Indy: How did you get into retro synth pop?
EL: I discovered it when I was about 16, 17. And I love Blancmange — Ben [Langmaid, La Roux's keyboardist, co-writer and co-producer] introduced me to them. And the Human League's Dare! — just amazing. But I was 17, and all about going out clubbing and raving. And then I started to get into more electronic music, until something just triggered in my brain one night at 5 o'clock in the morning. Now I could go on and on for days, just talking about '80s bands.
Indy: So do you feel like an old soul in your early 20s?
EL: Actually, I've always felt quite wise, like I've been here a few times before ... I started hanging out with 28- to 35-year-olds a few years ago, and I find I'm much closer to them than I am people my own age.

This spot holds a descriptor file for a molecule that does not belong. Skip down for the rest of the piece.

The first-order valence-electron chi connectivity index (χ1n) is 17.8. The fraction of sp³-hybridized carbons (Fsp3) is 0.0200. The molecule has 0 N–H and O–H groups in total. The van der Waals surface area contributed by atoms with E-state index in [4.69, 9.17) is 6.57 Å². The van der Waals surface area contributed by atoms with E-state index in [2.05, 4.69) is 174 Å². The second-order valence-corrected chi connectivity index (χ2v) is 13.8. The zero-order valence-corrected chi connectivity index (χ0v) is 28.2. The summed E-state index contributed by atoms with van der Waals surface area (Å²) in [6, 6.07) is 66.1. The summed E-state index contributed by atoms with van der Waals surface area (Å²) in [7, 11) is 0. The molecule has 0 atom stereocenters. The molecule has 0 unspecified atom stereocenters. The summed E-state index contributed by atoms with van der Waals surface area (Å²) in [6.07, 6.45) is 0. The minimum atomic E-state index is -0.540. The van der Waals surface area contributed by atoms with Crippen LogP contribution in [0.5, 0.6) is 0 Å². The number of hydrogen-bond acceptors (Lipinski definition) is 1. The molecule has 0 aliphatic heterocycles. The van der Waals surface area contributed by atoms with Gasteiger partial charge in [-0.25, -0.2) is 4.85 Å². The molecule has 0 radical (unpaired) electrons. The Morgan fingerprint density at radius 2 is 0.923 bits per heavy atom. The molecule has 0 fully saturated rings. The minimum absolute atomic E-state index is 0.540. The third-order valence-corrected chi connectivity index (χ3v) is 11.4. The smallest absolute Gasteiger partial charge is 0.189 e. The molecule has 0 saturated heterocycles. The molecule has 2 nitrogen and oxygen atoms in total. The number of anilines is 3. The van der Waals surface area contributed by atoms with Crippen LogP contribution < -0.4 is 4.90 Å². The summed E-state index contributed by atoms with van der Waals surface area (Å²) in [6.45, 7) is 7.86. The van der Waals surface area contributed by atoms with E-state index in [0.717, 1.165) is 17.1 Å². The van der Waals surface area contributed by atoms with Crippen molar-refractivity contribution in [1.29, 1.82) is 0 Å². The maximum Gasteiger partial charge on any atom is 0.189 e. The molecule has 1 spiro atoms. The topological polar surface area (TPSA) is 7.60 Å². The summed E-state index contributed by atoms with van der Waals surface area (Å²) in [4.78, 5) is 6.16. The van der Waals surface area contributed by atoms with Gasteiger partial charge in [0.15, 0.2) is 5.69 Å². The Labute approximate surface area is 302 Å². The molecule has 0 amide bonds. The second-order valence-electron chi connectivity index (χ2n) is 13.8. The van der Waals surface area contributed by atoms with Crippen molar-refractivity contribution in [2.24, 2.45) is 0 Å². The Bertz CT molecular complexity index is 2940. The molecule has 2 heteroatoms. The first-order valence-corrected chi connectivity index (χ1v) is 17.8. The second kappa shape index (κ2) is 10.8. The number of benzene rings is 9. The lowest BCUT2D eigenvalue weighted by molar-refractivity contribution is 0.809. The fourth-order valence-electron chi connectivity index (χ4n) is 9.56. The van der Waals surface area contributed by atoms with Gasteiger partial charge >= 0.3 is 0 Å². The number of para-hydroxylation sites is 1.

Indy: Would you use the term "mentor" for Ben?
EL: Well, yeah, you would. But it's different every week — it just depends where we both are. We often share the same emotions, the same lows and highs, at the same time, so it's quite funny. But yeah, for a long time I would've said he was my mentor, but now he's more like my closest friend. And I don't feel any age gap in any way, shape or form, and neither does he.
Indy: When you two signed a deal as La Roux, they tried to pair you with kitschy co-writers. But you instinctively said no?
EL: And I never would've written the song "Bulletproof" if I'd said yes to what they were saying. Because it's about saying no, I'm not gonna work with Eg White or some guy who'd worked on the Spice Girls. I'm not doing it. I don't care. And that's why it's not just Elly Jackson — we turned it into a project name so they couldn't split us up. We contractually had to be together as La Roux!
At Denver's Ogden Theatre, June 5.